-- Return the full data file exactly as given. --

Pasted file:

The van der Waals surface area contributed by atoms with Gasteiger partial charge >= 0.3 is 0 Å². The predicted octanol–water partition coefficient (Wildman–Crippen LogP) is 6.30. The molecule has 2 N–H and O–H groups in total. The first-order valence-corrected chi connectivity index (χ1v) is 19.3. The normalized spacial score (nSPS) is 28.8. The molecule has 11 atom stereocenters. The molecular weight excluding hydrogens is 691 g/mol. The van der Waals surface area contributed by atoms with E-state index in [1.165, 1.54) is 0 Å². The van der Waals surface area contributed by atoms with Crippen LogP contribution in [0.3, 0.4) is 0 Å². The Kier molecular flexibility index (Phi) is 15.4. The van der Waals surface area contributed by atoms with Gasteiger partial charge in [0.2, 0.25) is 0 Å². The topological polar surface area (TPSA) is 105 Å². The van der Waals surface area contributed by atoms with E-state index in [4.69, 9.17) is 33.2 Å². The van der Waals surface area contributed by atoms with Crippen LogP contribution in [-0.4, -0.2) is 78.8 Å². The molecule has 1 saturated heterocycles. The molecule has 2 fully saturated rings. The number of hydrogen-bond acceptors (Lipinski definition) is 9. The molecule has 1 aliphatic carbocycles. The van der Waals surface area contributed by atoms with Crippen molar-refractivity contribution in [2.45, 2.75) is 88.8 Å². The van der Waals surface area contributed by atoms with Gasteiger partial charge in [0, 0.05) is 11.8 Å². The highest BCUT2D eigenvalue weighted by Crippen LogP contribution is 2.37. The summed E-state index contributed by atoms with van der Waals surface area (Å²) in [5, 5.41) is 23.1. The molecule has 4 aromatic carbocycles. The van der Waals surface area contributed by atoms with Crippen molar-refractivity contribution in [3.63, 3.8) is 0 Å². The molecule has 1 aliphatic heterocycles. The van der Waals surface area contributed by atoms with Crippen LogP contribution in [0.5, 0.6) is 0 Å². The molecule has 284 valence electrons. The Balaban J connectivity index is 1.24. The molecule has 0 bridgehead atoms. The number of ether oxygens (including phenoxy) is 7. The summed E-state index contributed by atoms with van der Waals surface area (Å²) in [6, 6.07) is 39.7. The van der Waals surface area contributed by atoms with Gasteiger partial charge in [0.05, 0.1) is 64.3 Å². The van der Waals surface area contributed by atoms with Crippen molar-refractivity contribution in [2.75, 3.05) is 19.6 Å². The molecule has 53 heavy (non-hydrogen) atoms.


The van der Waals surface area contributed by atoms with Gasteiger partial charge >= 0.3 is 0 Å². The predicted octanol–water partition coefficient (Wildman–Crippen LogP) is 6.30. The molecule has 2 N–H and O–H groups in total. The first-order valence-corrected chi connectivity index (χ1v) is 19.3. The normalized spacial score (nSPS) is 28.8. The molecule has 11 atom stereocenters. The molecular weight excluding hydrogens is 691 g/mol. The van der Waals surface area contributed by atoms with E-state index in [1.165, 1.54) is 0 Å². The van der Waals surface area contributed by atoms with Crippen LogP contribution in [0.3, 0.4) is 0 Å². The Kier molecular flexibility index (Phi) is 15.4. The van der Waals surface area contributed by atoms with Gasteiger partial charge in [0.2, 0.25) is 0 Å². The topological polar surface area (TPSA) is 105 Å². The van der Waals surface area contributed by atoms with E-state index in [4.69, 9.17) is 33.2 Å². The van der Waals surface area contributed by atoms with Crippen LogP contribution in [-0.4, -0.2) is 78.8 Å². The molecule has 1 saturated heterocycles. The molecule has 2 fully saturated rings. The number of hydrogen-bond acceptors (Lipinski definition) is 9. The molecule has 1 aliphatic carbocycles. The van der Waals surface area contributed by atoms with Crippen molar-refractivity contribution in [2.45, 2.75) is 88.8 Å². The van der Waals surface area contributed by atoms with Gasteiger partial charge in [0, 0.05) is 11.8 Å². The highest BCUT2D eigenvalue weighted by Crippen LogP contribution is 2.37. The summed E-state index contributed by atoms with van der Waals surface area (Å²) in [5, 5.41) is 23.1. The molecule has 4 aromatic carbocycles. The van der Waals surface area contributed by atoms with Crippen molar-refractivity contribution in [3.63, 3.8) is 0 Å². The molecule has 1 aliphatic heterocycles. The van der Waals surface area contributed by atoms with Crippen LogP contribution in [0.5, 0.6) is 0 Å². The molecule has 284 valence electrons. The Balaban J connectivity index is 1.24. The molecule has 0 bridgehead atoms. The number of ether oxygens (including phenoxy) is 7. The summed E-state index contributed by atoms with van der Waals surface area (Å²) in [6, 6.07) is 39.7. The van der Waals surface area contributed by atoms with Gasteiger partial charge in [0.05, 0.1) is 64.3 Å². The van der Waals surface area contributed by atoms with Crippen molar-refractivity contribution in [2.75, 3.05) is 19.6 Å². The molecule has 53 heavy (non-hydrogen) atoms.